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String of heists targets New York City’s coldest, sweetest goods

NEW YORK >> A particular wave of crime has yet to crest, a pattern of theft in Manhattan that has penetrated the safest of neighborhoods.

I scream.

The thieves know just where to strike, entering stores and making their way through the aisles, past the diapers, the formula, the razors and deodorant.

You scream.

In response, stores have put in place all manner of security measures. Cameras. Alarms. New locks. Security patrols.

We all scream.

But nothing has stopped the thieves from taking the very specific item — one of life’s enduring, sweet pleasures as summer takes a bow — that they have come for.

For ice cream.

The police have asked the public for assistance in identifying four suspects in a string of ice cream thefts since at least November. The suspects have stolen 1,249 cartons or bars of ice cream and gelato in 11 thefts, the police said. All the thefts took place in chain stores like Duane Reade, CVS and Rite Aid.

“They come at night, like two or three of them, with bags,” Gabriel Rosario said, stocking shelves last week at a Duane Reade near Washington Square Park. “They fill them up and run out of the store.”

They generally favor Ben & Jerry’s, Talenti, Haagen-Dazs. On one day in January, thieves made off with 256 pints of ice cream — including 100 pints of Haagen-Dazs and 100 more of Talenti — in three heists.

“Summertime, they do it all the time,” said a worker in the cosmetics section of a Duane Reade in the Kips Bay neighborhood.

“Two guys came in with duffel bags,” said Jason Valentin, an employee at a Duane Reade five blocks away, recalling a recent encounter. “I saw them and they saw me. They dumped the ice cream on the floor and ran out.” There was only one thing he could do. “Pick it up,” Valentin said. “Put it back.”

Deputy Chief Joseph V. Dowling, with the Police Department’s grand larceny division, said detectives were investigating businesses that may be acting as fences for the stolen ice cream, paying about 25 cents on the dollar.

“They go and resell it to local mom-and-pop stores, bodegas, delis, things like that,” he said. “They transport it in freezer bags with dry ice or those frozen packs. You’re traveling to sell it.”

Thefts got so bad in recent weeks at the New York City grocery chain Gristedes that its owner, John A. Catsimatidis, announced a $5,000 reward for information leading to the apprehension of thieves who had targeted his stores. And on Aug. 21, the police arrested a man and a woman on charges of stealing ice cream from a Gristedes.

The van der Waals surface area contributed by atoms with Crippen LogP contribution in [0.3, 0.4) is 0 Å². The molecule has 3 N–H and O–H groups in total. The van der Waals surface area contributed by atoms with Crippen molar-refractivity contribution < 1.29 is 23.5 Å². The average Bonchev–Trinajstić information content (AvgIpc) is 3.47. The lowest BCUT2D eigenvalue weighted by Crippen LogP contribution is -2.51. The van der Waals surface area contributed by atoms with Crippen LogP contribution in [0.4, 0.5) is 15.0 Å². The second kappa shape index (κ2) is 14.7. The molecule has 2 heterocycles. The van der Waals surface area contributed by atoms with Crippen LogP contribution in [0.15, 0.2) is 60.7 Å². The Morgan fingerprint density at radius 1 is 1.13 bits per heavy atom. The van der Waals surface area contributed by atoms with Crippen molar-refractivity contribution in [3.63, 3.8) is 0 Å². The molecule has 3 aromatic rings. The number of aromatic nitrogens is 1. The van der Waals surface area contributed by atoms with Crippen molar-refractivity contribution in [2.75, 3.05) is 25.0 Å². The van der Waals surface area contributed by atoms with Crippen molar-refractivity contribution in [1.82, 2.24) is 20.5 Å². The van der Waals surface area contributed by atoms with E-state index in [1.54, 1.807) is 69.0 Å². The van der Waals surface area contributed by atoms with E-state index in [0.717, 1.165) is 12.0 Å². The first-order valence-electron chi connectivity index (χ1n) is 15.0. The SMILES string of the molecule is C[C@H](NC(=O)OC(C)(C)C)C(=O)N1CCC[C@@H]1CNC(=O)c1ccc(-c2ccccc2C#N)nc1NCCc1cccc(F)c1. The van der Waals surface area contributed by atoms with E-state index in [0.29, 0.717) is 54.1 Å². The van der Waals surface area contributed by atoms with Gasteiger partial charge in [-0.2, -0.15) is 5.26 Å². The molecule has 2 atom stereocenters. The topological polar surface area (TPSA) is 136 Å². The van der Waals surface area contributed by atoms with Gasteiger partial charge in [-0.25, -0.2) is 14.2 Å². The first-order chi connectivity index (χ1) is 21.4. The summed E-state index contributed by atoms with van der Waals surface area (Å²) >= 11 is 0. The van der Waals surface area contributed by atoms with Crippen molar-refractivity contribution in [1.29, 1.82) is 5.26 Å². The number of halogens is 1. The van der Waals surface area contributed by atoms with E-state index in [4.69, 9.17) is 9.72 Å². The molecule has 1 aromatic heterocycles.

Catsimatidis paid the reward to a worker at a bodega who had flagged down the police after the suspects tried to sell stolen ice cream — hot ice cream, as it were — to him.

“They were selling it to anybody they could sell it to,” Catsimatidis said. And selling it as quickly as possible, which is often not quickly enough, given the nature of the goods. “When you buy it from a place like that, you get half-melted Haagen-Dazs,” he said.

He said his stores no longer displayed Haagen-Dazs in stacks. Too easy to shove several pints into a bag quickly. “We put it in only one high, so you have to take them out one at a time,” he said.

When cashiers at a Duane Reade in the Flatiron district see someone behaving suspiciously, they play a recorded warning over the public-address system: “Security, walk the floor.” A large screen near where the ice cream is kept shows the surveillance feed from the camera trained on the cooler. It has not deterred thieves, who have raided that store four times since December — twice on one day, 90 minutes apart.

“It was a guy in a blue shirt,” said an employee of the store, Issa Sow, recalling a recent theft. “The manager came and said, ‘Oh, he stole all the ice cream!’”

At a CVS store nearby, an alarm has been installed on the ice cream cooler, alerting employees whenever anyone — a regular customer, a happy child, a desperate criminal — opens it. Other CVS stores have put locks on their coolers as well, and customers must ask an employee to open them, Dowling said.

“A lot of people are, ‘Oh, it’s only ice cream,’” the chief said. “It’s not. It’s a product. You’re looking at profit loss.”

To Rosario, of the Duane Reade near Washington Square Park, it is more than that.

“It’s sad,” he said. “To resort to stealing ice cream.”

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